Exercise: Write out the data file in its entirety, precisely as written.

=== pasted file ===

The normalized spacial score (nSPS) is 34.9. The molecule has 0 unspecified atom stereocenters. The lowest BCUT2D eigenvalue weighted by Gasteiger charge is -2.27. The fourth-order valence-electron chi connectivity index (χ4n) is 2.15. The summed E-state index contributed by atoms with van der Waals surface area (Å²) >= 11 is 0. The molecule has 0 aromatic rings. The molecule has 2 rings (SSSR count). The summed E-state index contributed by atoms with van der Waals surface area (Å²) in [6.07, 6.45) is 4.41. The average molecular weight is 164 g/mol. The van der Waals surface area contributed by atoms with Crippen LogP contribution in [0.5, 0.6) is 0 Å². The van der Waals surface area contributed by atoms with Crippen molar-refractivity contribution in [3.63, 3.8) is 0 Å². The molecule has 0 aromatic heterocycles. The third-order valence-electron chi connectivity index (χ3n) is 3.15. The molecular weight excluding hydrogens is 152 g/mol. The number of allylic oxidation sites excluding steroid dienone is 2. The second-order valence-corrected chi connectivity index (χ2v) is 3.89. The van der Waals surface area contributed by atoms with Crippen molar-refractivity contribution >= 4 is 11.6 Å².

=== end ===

The normalized spacial score (nSPS) is 34.9. The molecule has 0 unspecified atom stereocenters. The lowest BCUT2D eigenvalue weighted by Gasteiger charge is -2.27. The fourth-order valence-electron chi connectivity index (χ4n) is 2.15. The summed E-state index contributed by atoms with van der Waals surface area (Å²) >= 11 is 0. The molecule has 0 aromatic rings. The molecule has 2 rings (SSSR count). The summed E-state index contributed by atoms with van der Waals surface area (Å²) in [6.07, 6.45) is 4.41. The average molecular weight is 164 g/mol. The van der Waals surface area contributed by atoms with Crippen LogP contribution in [0.5, 0.6) is 0 Å². The van der Waals surface area contributed by atoms with Crippen molar-refractivity contribution in [3.63, 3.8) is 0 Å². The molecule has 0 aromatic heterocycles. The third-order valence-electron chi connectivity index (χ3n) is 3.15. The molecular weight excluding hydrogens is 152 g/mol. The number of allylic oxidation sites excluding steroid dienone is 2. The second-order valence-corrected chi connectivity index (χ2v) is 3.89. The van der Waals surface area contributed by atoms with Crippen molar-refractivity contribution >= 4 is 11.6 Å².